Rebecca, 51, owns a small duplex and has a job running an art program for a health care organization. She’s also an artist in her own right whose accomplishments include a piece that hangs in the Seattle Art Museum.

And she gets 99 percent of her food from the Dumpster.

“It’s so easy to eat for free,” she says. “The only things I buy are butter and milk.”

It’s no secret that American culture is a consumer culture. We like big cars, big houses and big bags of things bought at big malls and big-box retailers. On the opposite end of the spectrum are the few people who call themselves anti-consumerists, freegans, frugalists or just plain Dumpster divers. Whatever the moniker, these people delight in drastically reducing their consumer spending, finding life’s essentials at bargain prices or paying nothing at all.

“I like getting stuff free. It’s like a treasure hunt,” says Ran Prieur, 40, who lives in Washington state and whose extremely frugal life includes occasional Dumpster diving. “It’s kind of similar to what you get from gambling.”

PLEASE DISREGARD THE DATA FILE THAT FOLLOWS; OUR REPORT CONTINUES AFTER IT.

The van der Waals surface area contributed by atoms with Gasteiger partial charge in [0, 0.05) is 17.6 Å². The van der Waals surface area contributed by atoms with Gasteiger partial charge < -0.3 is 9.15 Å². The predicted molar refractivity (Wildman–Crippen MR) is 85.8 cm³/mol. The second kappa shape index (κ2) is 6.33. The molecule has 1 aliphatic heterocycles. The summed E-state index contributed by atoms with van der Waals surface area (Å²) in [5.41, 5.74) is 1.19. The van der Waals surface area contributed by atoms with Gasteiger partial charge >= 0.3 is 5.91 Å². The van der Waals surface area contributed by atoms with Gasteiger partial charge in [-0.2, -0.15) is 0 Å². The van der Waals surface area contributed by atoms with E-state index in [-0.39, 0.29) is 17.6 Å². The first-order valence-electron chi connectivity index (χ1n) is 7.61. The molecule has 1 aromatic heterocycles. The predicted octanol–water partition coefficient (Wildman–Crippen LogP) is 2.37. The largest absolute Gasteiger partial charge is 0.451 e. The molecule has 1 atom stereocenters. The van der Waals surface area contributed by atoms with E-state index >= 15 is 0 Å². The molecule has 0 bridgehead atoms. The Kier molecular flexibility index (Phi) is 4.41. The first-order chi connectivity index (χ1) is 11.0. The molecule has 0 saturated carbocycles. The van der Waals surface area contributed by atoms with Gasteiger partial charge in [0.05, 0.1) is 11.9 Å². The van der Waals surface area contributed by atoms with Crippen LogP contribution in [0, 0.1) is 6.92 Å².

Read more.

The Story of Stuff

I just discovered the coolest site: The Story of Stuff. Check it out. GREAT stuff!

From its extraction through sale, use and disposal, all the stuff in our lives affects communities at home and abroad, yet most of this is hidden from view. The Story of Stuff is a 20-minute, fast-paced, fact-filled look at the underside of our production and consumption patterns. The Story of Stuff exposes the connections between a huge number of environmental and social issues, and calls us together to create a more sustainable and just world. It'll teach you something, it'll make you laugh, and it just may change the way you look at all the stuff in your life forever.